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REVIEW: The Hollow Point (2016) – ManlyMovie

REVIEW: The Hollow Point (2016)

Run Time: 98 Mins
Rated: R
What To Expect: A film with realistic and confident violence, but a wasted cast

I’m actually kind of sad over what came out of this movie.  It’s a film with a good score, meticulous realist violence and a cast that includes Ian McShane, John Leguizamo and Jim Belushi… now there’s a name we don’t see too often these days anymore, Jim Belushi.  But, it kind of meanders back and forth with no real story, which kind of drains willpower for a movie that heads towards 100 minutes.

The film opens with two hick cousins smuggling armour piercing ammunition across the Mexican border out of America to the Cartel, who are running short.  The Cartel does not like waiting around and expects its smugglers to be punctual, so when whiskey slugging killer Ian McShane (he’s still the Sheriff, despite this description) interrupts a delivery by shooting down one pissant at the side of the road, it triggers a quagmire of violence and retribution, with Patrick Wilson playing McShane’s colleague on the hunt of undercover Sicario John Leguizamo, who is prone to chopping off limbs and generally being an evil bastard.

This movie gets somewhat lethargic and even boring towards the second half.  I think the problem is that there are too many characters — for every male character it seems there has to be a female character tacked on, just because. And so begins a circulation of character relations that become meaningless and tedious.  Patrick Wilson, the lead actor, seems to just wander about and get involved in occasional bouts of nasty violence and his relation with one female is literally a waste of time.

My favourite things about this otherwise pointless modern western are Ian McShane and Jim Belushi (listed as James Belushi here).  Great actors, man!  Really into their roles and capable of elevating crap screenwriting with a bit of piss and vinegar, the latter in particular plays an excellent sleazy car salesman.  The other good thing about this show is that it fully uses its ‘R’ rating, one thing the director gets right is violence and it comes at you totally at random, which kind of unseats you out of the boredom every now and again.

Pity though, I wouldn’t recommend this movie and I’d hoped for better given the cast and premise.  It’s no Cold in July or No Country for Old Men, that’s for sure.  Watch those movies instead.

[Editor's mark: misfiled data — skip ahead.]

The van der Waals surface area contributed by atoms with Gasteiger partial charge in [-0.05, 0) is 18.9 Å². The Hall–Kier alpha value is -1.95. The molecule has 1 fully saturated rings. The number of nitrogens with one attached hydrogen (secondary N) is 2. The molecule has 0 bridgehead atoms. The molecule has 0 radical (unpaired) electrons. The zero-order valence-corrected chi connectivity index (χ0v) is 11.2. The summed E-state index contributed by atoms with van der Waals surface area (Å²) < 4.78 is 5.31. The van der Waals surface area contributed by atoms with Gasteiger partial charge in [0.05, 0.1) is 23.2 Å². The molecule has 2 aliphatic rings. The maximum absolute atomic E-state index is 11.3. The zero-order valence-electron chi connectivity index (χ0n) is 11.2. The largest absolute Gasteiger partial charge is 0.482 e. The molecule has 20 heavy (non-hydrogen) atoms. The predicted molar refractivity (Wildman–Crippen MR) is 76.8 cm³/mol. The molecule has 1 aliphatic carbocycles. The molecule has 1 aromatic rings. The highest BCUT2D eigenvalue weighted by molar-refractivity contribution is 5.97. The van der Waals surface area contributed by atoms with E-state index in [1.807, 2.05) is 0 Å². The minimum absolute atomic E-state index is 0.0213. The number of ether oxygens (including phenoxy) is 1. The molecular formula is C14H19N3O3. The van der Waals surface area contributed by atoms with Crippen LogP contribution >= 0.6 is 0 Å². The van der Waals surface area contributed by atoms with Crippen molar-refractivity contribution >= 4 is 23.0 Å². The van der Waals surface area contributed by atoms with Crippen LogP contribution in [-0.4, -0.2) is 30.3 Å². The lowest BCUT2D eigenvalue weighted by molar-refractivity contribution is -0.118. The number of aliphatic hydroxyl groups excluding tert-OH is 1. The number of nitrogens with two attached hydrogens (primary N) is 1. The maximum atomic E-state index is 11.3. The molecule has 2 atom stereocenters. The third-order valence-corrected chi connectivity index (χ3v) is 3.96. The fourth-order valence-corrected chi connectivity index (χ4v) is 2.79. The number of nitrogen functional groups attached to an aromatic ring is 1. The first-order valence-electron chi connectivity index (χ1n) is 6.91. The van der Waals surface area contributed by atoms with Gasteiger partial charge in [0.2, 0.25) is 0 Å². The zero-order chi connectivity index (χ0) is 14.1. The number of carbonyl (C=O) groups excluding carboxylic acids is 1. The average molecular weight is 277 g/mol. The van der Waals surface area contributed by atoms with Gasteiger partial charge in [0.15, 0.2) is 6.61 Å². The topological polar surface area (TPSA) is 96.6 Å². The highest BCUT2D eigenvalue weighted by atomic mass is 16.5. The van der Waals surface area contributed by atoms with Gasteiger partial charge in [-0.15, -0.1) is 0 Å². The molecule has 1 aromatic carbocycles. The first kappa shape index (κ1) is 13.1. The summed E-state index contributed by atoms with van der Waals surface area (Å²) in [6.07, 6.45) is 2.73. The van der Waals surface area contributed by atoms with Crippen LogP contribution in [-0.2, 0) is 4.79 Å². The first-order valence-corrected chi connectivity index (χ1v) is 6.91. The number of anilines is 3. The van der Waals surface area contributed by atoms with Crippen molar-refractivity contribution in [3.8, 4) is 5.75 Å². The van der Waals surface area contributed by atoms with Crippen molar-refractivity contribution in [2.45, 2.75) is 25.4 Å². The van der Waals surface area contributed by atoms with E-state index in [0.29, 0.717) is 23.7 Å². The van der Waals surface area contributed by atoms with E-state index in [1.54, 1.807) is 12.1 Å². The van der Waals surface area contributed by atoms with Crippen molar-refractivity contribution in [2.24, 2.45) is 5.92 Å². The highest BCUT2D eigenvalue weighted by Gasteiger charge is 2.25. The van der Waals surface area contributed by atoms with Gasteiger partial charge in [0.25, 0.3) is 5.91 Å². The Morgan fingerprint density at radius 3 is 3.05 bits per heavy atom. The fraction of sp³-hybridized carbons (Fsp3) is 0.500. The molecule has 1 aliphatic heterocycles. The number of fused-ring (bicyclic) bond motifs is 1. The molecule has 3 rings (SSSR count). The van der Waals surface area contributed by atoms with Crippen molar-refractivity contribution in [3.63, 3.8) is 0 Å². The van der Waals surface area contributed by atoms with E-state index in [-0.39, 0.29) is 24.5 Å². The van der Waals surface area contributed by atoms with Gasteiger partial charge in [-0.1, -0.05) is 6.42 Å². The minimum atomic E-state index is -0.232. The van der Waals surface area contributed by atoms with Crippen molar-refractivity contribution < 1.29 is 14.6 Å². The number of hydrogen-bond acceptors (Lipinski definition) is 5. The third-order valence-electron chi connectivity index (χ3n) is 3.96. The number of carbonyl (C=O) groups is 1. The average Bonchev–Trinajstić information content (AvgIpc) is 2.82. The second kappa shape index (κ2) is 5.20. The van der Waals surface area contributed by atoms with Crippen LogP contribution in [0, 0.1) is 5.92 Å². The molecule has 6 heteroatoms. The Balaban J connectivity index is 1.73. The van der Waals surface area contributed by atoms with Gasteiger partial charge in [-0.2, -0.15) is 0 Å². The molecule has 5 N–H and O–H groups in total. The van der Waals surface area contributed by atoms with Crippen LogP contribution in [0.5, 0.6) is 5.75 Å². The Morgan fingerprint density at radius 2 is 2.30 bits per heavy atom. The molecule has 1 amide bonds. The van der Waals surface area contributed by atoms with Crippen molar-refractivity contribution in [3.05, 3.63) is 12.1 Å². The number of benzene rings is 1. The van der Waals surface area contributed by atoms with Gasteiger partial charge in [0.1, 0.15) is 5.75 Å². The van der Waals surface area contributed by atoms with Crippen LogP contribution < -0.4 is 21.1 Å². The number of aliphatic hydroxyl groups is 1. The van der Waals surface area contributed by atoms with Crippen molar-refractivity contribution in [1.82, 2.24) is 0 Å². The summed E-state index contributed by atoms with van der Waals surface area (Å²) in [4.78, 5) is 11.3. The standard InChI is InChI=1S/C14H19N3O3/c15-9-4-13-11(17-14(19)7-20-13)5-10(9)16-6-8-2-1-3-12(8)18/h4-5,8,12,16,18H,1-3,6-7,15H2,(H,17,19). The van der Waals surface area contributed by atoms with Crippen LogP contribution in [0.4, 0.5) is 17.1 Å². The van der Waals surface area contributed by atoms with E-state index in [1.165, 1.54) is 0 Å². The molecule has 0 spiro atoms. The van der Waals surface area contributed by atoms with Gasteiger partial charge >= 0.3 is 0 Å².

• jim

    I liked it even less…6 out of10 ?…Way too generous. The film is a dog and aside from McShane and Belushi, a complete dead loss. Somehow it manages to make a simple story nearly incomprehensible. Were some scenes left unshot? These things are made so quickly these days it wouldn’t surprise me. A clumsy director goes for neo-noir high style and winds up looking incompetent…. Night didn’t mention the who guy loses a hand and goes straight back to work.. There are so many westernsdesert thrillers this film could have modelled itself on.How can these things be so bad? A simple functional approach to the story would have suited the modest budget…and I could have pulled better tough guy dialogue out of my ass… I had hopes for this one…Very disappointing. .Watch Hell And High Water to see how this should be done.

  • Yeah this movie just flat lined for me. Ian McShane was good but you’re right, it was a wasted opportunity.

    John Leguizamo’s character started off menacing but seemed to lighten up towards the end. His character lost his edge.

    I’ll give it a 6/10 too.

  • Jacob Phillips

    Pity, this looked quite good. Can’t say I liked No Country for Old Men though, the guy being stalked by the hitman part was good, but I thought Tommy Lee Jones’ tedious moralizing weighed that one down way too much, I’d have taken about half an hour out of that one.

  • This is a great movie. Well cast and well acted with a great musical score. I think the creators of this film cared a lot about the way the movie looks and sounds. I liked the cinematography–using the golden hours of dawn and dusk is an effective device. This movie was shot with a careful eye. I was very effected by the penultimate scene with the train–and the scoring of that scene is amazing. It seems that many people are jaded against this movie for some reason that I do not understand. Many of the scenes were fresh and hard hitting. I am very partial to a film with a great musical score. In such a movie I’m likely to forgive defects. I don’t find defective writing, casting, acting or shooting–it all works.